Before Jeray was properly medicated, driving to tournaments was nightmarish. She said she had been stopped by the police at least five times for falling asleep at the wheel and had two fender benders.
Once, she awakened to see her front bumper underneath the back of a tractor-trailer going 70 mph.
"When I woke up, all I saw was the back of that truck, and I slammed on brakes and fishtailed all over the place," she said. "It's a total miracle my car didn't flip."
Another time, while struggling to stay awake while driving, she stopped at a gas station, and officers in three police cars made her get out of the car and take a sobriety test. She ended up getting a police escort to her hotel.
Jeray's cataplexy has been another problem that stems from emotional response. She has become too excited about perfect drives and passed out on the tee box. And she has laughed so hard, she has fallen down steps or off counter stools while eating.
"People have no idea what she goes through every day just to live, much less play professional golf," Keepers said.
Jeray also experienced sleep paralysis in her travels, as she did on a plane while returning from a tournament in Asia. When it was time to disembark, Jeray could hear the voices around her, but she could not move. Flight attendants called security, and after a while, Jeray finally roused.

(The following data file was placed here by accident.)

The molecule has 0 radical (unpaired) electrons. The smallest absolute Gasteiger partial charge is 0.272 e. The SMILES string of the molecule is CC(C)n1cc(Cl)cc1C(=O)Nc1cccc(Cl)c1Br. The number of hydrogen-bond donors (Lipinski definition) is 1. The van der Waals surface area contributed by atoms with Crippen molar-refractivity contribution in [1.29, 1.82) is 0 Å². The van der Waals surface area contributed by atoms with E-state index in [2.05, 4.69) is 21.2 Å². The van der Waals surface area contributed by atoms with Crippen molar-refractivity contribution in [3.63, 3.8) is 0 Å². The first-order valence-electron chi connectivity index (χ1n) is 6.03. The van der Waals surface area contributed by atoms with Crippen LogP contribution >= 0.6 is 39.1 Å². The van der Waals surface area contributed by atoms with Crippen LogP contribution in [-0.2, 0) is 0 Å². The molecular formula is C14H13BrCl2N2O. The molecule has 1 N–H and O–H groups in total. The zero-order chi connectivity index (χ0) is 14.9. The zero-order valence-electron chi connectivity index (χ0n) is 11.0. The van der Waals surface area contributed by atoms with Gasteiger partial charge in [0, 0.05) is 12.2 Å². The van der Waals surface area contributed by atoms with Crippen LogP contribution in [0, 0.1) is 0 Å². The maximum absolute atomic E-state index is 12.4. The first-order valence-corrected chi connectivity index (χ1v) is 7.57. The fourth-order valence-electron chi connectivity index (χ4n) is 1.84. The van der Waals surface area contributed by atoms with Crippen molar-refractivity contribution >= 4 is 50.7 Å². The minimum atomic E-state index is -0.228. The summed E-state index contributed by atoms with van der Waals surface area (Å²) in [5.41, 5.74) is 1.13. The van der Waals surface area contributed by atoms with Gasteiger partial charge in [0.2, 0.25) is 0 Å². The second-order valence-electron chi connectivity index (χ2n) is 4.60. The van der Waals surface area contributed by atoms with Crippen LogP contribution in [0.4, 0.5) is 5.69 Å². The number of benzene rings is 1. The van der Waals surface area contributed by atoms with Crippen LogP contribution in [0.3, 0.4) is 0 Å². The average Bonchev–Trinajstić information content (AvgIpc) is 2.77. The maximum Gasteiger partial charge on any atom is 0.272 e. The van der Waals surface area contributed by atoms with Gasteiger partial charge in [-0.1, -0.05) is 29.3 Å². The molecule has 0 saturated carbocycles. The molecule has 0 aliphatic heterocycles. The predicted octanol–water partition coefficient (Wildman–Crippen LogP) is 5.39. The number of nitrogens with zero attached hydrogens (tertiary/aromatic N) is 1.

"It's an awful feeling not to be able to wake up," she said. "It could be a dream that the plane is landing or it could real, but I can't tell the difference."
Jeray found relief in 2000, when she was referred to a sleep specialist while playing a tournament in Houston. Dr. Todd Swick, a neurologist who is the medical director of Houston Sleep and Neurology Associates, switched Jeray's prescription to help stabilize her symptoms.
"When I first met Nicole, she was having cataplexy five to 10 times a day," Swick said. "Now, she may experience it once or twice a month, her daytime alertness is controlled, and her personal and professional quality of life has improved."
Swick estimates that 1 in 1,500 people has narcolepsy, which typically starts in adolescence. Often, it is mistaken for depression or attention deficit hyperactivity disorder.
"About 70 percent of patients are misdiagnosed," he said. "It's very common to misdiagnose it because narcolepsy is not really on anybody's radar."
But it is a concern for Jeray, who attended a Narcolepsy Network Conference in 2000 to learn more about the disorder. She made changes in her food and water consumption, began taking regular short naps and gained awareness of how her physical health affected narcolepsy.
"I was young and just kept going, never thinking about how dangerous I was," she said. "My doctors never told me not to drive, and I didn't tell anybody this stuff was happening all the time because it was embarrassing. I tried to hide it."
Now, Jeray speaks at conferences about narcolepsy, raises money for national support groups and education, and says she feels better than ever.
She acknowledged her disappointment in failing to earn full LPGA status for 2016. But Jeray appreciates her journey.
"My goal when I played golf used to be to stay awake for 18 holes," she said. "Now, I want to give others with this disorder incentive to go out and live their lives."